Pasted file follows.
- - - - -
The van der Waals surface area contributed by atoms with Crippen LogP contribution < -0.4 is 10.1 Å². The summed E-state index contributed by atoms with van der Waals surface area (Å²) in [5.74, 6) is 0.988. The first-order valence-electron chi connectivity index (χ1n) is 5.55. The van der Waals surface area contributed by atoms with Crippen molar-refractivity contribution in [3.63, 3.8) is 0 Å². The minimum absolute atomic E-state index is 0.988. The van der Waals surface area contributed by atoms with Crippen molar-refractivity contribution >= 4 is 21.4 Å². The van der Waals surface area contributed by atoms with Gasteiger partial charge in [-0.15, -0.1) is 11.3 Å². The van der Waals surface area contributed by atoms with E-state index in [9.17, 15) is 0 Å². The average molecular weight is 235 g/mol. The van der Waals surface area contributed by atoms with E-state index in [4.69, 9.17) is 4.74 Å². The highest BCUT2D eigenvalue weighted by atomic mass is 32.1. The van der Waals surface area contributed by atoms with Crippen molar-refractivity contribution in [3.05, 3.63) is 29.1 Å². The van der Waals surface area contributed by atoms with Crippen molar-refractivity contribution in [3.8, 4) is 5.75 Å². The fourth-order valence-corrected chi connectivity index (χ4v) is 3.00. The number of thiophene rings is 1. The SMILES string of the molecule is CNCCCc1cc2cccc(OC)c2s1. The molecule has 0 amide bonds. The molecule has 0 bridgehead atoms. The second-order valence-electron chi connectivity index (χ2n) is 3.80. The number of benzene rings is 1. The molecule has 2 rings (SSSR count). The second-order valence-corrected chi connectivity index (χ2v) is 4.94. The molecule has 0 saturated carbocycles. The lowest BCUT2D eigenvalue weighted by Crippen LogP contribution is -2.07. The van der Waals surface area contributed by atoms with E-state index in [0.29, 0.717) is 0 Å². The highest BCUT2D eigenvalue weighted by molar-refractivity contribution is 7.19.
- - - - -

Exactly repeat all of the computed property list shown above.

The van der Waals surface area contributed by atoms with Crippen LogP contribution < -0.4 is 10.1 Å². The summed E-state index contributed by atoms with van der Waals surface area (Å²) in [5.74, 6) is 0.988. The first-order valence-electron chi connectivity index (χ1n) is 5.55. The van der Waals surface area contributed by atoms with Crippen molar-refractivity contribution in [3.63, 3.8) is 0 Å². The minimum absolute atomic E-state index is 0.988. The van der Waals surface area contributed by atoms with Crippen molar-refractivity contribution >= 4 is 21.4 Å². The van der Waals surface area contributed by atoms with Gasteiger partial charge in [-0.15, -0.1) is 11.3 Å². The van der Waals surface area contributed by atoms with E-state index in [9.17, 15) is 0 Å². The average molecular weight is 235 g/mol. The van der Waals surface area contributed by atoms with E-state index in [4.69, 9.17) is 4.74 Å². The highest BCUT2D eigenvalue weighted by atomic mass is 32.1. The van der Waals surface area contributed by atoms with Crippen molar-refractivity contribution in [3.05, 3.63) is 29.1 Å². The van der Waals surface area contributed by atoms with Crippen molar-refractivity contribution in [3.8, 4) is 5.75 Å². The fourth-order valence-corrected chi connectivity index (χ4v) is 3.00. The number of thiophene rings is 1. The SMILES string of the molecule is CNCCCc1cc2cccc(OC)c2s1. The molecule has 0 amide bonds. The molecule has 0 bridgehead atoms. The second-order valence-electron chi connectivity index (χ2n) is 3.80. The number of benzene rings is 1. The molecule has 2 rings (SSSR count). The second-order valence-corrected chi connectivity index (χ2v) is 4.94. The molecule has 0 saturated carbocycles. The lowest BCUT2D eigenvalue weighted by Crippen LogP contribution is -2.07. The van der Waals surface area contributed by atoms with E-state index in [0.29, 0.717) is 0 Å². The highest BCUT2D eigenvalue weighted by molar-refractivity contribution is 7.19.